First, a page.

I did not like Cloud Atlas.  The basic themes were alright, freedom from an autocratic society, and non-conformity in the face of intense pressure to conform.  But then it strays into past lives, and new age doctrine, and I’m sorry, but that turns me off.  The stories are all supposed to be interconnected , but the connections are tenuous at best.

The vignettes borrow heavily from other movies First off the interconnectedness of the storylines reminded me of Babel, the  journey on the slave ship is reminiscent of Amistad, the Halle Berry investigating a nuclear accident was like Coffey meets China Syndrome, the nursing home story feels like  One Flew Over The Cuckoo’s Nest, the futuristic Korean story is Blade Runner meets 2046 meets Soylent Green, and the thing is all the original movies that this movie borrows from are better than this movie. The fourth and fifth stories are my favorites, because the fourth one is good comedy relief and the fifth one is good science fiction, but 2/6th of a good movie is a pretty bad movie.

The movie is written by the Wachowski siblings, and has all the strengths and weaknesses of their Matrix movies, some good science fiction and a lot of mushy sentimentality that boils down to the phrase “Why can’t we all get along?”  Cloud Atlas was a book, so I will blame some of the shortcomings of the movie on the book, but since I never read the book, I don’t know where the book goes off the rails. And three hours is too damn long for any movie.

The acting is good, but not by the big stars, Hanks and Berry just embarrass themselves trying different accents and hiding behind prosthetic make-up.  Broadbent, Ben Wishaw, and James D’Arcy are very good. Doona Bae is a revelation, until she tries to play a Mexican woman in the 70’s, then she embarrasses herself.  Similarly, Wishaw and Darcy embarrass themselves playing Koreans, it is cringewothy. Hugo Weaving is great, but he is always great.

There is nudity and violence, so keep the kids away, and maybe Cloud Atlas will put the adults to sleep.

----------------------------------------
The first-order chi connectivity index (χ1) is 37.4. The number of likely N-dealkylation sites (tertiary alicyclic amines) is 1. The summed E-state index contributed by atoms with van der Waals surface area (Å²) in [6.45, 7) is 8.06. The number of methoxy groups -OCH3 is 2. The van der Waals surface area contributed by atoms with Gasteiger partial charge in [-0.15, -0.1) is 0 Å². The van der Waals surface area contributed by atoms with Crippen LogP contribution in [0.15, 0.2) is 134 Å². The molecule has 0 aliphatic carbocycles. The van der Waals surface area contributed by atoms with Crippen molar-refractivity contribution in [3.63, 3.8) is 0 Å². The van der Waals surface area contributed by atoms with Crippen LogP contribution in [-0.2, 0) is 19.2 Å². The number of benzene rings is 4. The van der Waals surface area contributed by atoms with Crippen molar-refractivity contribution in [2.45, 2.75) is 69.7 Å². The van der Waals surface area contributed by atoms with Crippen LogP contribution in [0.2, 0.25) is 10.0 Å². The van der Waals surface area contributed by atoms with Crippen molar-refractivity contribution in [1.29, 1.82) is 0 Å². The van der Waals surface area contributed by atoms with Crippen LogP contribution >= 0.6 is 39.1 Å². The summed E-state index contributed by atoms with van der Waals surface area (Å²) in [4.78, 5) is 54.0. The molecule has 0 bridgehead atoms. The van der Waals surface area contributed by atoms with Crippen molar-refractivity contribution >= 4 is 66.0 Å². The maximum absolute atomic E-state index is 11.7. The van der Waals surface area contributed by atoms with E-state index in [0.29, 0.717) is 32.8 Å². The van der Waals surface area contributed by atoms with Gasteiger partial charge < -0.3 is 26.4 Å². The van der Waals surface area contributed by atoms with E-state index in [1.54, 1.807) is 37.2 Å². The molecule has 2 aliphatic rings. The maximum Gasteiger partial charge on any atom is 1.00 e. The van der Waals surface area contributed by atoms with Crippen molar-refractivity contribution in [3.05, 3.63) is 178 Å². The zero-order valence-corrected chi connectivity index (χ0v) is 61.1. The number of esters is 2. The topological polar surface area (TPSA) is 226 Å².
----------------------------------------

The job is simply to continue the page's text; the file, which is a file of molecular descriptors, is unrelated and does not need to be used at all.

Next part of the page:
Cloud Atlas:  A roadmap to nowhere.

v-for-vendetta

In the near future, Britain is the last remaining superpower, America has been saddled with an ongoing civil war and is no longer the dominant power in the world.  Unfortunately, England has turned into a dictatorship, enforced by Fingermen, armed, roving, extensions of the surveillance state.  Evey (Natalie Portman) is walking down the street when she is accosted by three Fingermen, but she is saved by V, (Hugo Weaving) a man in a Guy Fawkes mask, who kills the Fingermen, and saves Evey.  It is November 4, and V invites Evie to watch him blow up the Old Bailey as a sign of defiance against the dictatorship of Adam Sutler. (John Hurt)  After the Old Bailey is blown up, the police want to track down Evey as a witness to the destruction. V promises to blow up Parliament in a year, as Guy Fawkes tried to, the race is on to stop him, but V has a plan to bring down the corrupt government.

V’s next target is Lewis Prothero (Roger Allam) a tv show host, who was also in charge at the Larkhill resettlement camp, a camp for anyone the current regime deems unacceptable.  Prothero ends up dead, as does Father Lilliman, (John Standing) a pedophile priest, who was also at Larkhill.  When V kills Delia Slurridge (Sinead Cusack), a scientist at the resettlement camp, Chief Inspector Finch (Stephen Rea) is intent on arresting Evey, thinking that she will lead him to V.  Evey is detained at Larkhill, will she give up V?  What happened at Larkhill that set V on his murderous course against corrupt dictator Sutler?  Does V keep his promise to blow up the Parliament building?

I love this movie.  The reason why is that it asks a very intriguing question, is it justifiable to use violence to bring down a violent autocratic dictatorship?  The answer is no, in my humble opinion, history is replete with examples of situations where non-violence brought down corrupt leaders or systems.  Gandhi ended British colonialism in India, Martin Luther King ended segregation in the American South, the revolutions in Tunisia and Egypt were relatively non-violent and even the sectarian strife in Ireland ended as a result of peace accords.  Nonetheless, the question is an interesting one, as are the stories of the people deemed unacceptable at Larkhill, there are effective echoes of concentration camps in Nazi Germany.  Where the story goes a bit off the rails is when it engages in a conspiracy theory involving the dictator Sutler.  Conspiracy theories always make me wince, this is no exception.  What makes me think this is a classic is the excellent acting of Hugo Weaving and Natalie Portman, both who make the viewer believe there is no alternative to bring down this corrupt government.   Weaving delivers his lines with an almost Shakespearian cadence, and his voice is almost lyrical.  Portman sometimes lays the British accent on a bit too thick, but she gives a very emotional and wide ranging performance.  There are a lot of very good supporting performances by Stephen Rea, as Finch, and Roger Allam as a loud-mouthed tv host.

The violence, and there is a lot of it is a product of the Wachowski brothers, who became famous for their over-the-top violence in the Matrix trilogy.  If you have a problem with violence, and lots of people do, please do not watch.  I believe that there are enough redeeming elements in the other parts of the story to make a certain amount of violence acceptable.

V for Vendetta.  V for Very good.